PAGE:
SPRINT (VLDB’96 — J. Shafer et al.) - constructs an attribute list data structure
PUBLIC (VLDB’98 — Rastogi & Shim) - integrates tree splitting and tree pruning: stop growing the tree earlier
RainForest (VLDB’98 — Gehrke, Ramakrishnan & Ganti) - separates the scalability aspects from the criteria that determine the quality of the tree
- builds an AVC-list (attribute, value, class label)
Data Cube-Based Decision-Tree Induction Integration of generalization with decision-tree induction (Kamber et al’97). Classification at primitive concept levels - E.g., precise temperature, humidity, outlook, etc.
- Low-level concepts, scattered classes, bushy classification-trees
- Semantic interpretation problems.
Cube-based multi-level classification - Relevance analysis at multi-levels.
- Information-gain analysis with dimension + level.
Presentation of Classification Results
Classification and Prediction What is classification? What is prediction? Issues regarding classification and prediction Classification by decision tree induction Bayesian Classification Classification by backpropagation Classification based on concepts from association rule mining Other Classification Methods Prediction Classification accuracy Summary
Bayesian Classification: Why? Probabilistic learning: Calculate explicit probabilities for hypothesis, among the most practical approaches to certain types of learning problems Incremental: Each training example can incrementally increase/decrease the probability that a hypothesis is correct. Prior knowledge can be combined with observed data. Probabilistic prediction: Predict multiple hypotheses, weighted by their probabilities Standard: Even when Bayesian methods are computationally intractable, they can provide a standard of optimal decision making against which other methods can be measured
Bayesian Theorem Given training data D, posteriori probability of a hypothesis h, P(h|D) follows the Bayes theorem MAP (maximum posteriori) hypothesis Practical difficulty: require initial knowledge of many probabilities, significant computational cost
Naïve Bayes Classifier (I) A simplified assumption: attributes are conditionally independent: Greatly reduces the computation cost, only count the class distribution.
Naive Bayesian Classifier (II) Given a training set, we can compute the probabilities
Bayesian classification The classification problem may be formalized using a-posteriori probabilities: P(C|X) = prob. that the sample tuple X= is of class C. E.g. P(class=N | outlook=sunny,windy=true,…) Idea: assign to sample X the class label C such that P(C|X) is maximal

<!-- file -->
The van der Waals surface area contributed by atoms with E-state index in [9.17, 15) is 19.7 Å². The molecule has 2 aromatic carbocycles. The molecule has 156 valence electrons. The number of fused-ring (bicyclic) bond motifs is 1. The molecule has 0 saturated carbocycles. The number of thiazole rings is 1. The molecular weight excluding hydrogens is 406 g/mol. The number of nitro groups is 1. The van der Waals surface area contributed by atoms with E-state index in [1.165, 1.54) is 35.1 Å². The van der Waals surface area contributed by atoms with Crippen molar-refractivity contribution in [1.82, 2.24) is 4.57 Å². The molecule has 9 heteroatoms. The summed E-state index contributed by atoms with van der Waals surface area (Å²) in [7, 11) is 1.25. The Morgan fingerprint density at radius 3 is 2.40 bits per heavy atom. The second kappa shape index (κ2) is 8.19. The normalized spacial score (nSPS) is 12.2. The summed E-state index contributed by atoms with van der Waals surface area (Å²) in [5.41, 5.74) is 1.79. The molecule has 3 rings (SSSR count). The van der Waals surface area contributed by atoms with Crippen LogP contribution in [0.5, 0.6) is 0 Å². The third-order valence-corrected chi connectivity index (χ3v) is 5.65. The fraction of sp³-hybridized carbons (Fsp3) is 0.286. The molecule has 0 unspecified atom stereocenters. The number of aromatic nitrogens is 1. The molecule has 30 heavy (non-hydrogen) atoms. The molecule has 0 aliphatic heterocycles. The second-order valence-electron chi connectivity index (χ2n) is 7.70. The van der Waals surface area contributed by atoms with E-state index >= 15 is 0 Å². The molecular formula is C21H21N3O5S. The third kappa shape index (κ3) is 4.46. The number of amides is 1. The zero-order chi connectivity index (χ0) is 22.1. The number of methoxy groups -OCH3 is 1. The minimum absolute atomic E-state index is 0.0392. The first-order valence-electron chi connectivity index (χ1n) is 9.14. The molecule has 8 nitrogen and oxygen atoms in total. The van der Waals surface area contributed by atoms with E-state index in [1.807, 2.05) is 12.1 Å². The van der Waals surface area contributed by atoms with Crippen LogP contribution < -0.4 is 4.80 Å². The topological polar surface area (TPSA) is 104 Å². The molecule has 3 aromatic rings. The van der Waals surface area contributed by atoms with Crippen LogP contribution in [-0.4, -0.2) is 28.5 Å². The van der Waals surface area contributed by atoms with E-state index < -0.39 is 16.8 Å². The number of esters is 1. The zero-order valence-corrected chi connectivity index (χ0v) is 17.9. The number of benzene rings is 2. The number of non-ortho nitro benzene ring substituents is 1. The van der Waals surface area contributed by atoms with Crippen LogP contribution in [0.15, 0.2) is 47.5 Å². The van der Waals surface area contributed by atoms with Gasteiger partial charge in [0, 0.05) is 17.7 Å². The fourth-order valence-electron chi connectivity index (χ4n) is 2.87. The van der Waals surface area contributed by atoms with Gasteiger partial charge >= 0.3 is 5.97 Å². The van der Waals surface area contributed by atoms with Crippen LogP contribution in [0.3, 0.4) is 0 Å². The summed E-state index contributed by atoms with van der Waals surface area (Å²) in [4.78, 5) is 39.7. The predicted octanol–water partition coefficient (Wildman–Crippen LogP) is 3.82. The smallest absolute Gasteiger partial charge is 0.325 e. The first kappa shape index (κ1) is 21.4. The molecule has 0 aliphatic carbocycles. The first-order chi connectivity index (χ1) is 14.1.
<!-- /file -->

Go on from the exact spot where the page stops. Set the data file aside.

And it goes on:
Estimating a-posteriori probabilities Bayes theorem: P(C|X) = P(X|C)·P(C) / P(X) P(X) is constant for all classes P(C) = relative freq of class C samples C such that P(C|X) is maximum = C such that P(X|C)·P(C) is maximum Problem: computing P(X|C) is unfeasible!
Naïve Bayesian Classification Naïve assumption: attribute independence P(x1,…,xk|C) = P(x1|C)·…·P(xk|C) If i-th attribute is categorical: P(xi|C) is estimated as the relative freq of samples having value xi as i-th attribute in class C If i-th attribute is continuous: P(xi|C) is estimated thru a Gaussian density function Computationally easy in both cases
Play-tennis example: estimating P(xi|C)
Play-tennis example: classifying X An unseen sample X = P(X|p)·P(p) = P(rain|p)·P(hot|p)·P(high|p)·P(false|p)·P(p) = 3/9·2/9·3/9·6/9·9/14 = 0.010582 P(X|n)·P(n) = P(rain|n)·P(hot|n)·P(high|n)·P(false|n)·P(n) = 2/5·2/5·4/5·2/5·5/14 = 0.018286 Sample X is classified in class n (don’t play)
The independence hypothesis… … makes computation possible … yields optimal classifiers when satisfied … but is seldom satisfied in practice, as attributes (variables) are often correlated. Attempts to overcome this limitation: - Bayesian networks, that combine Bayesian reasoning with causal relationships between attributes
- Decision trees, that reason on one attribute at the time, considering most important attributes first
Bayesian Belief Networks (I)
Bayesian Belief Networks (II) Bayesian belief network allows a subset of the variables conditionally independent A graphical model of causal relationships Several cases of learning Bayesian belief networks - Given both network structure and all the variables: easy
- Given network structure but only some variables
- When the network structure is not known in advance
Classification and Prediction What is classification? What is prediction? Issues regarding classification and prediction Classification by decision tree induction Bayesian Classification Classification by backpropagation Classification based on concepts from association rule mining Other Classification Methods Prediction Classification accuracy Summary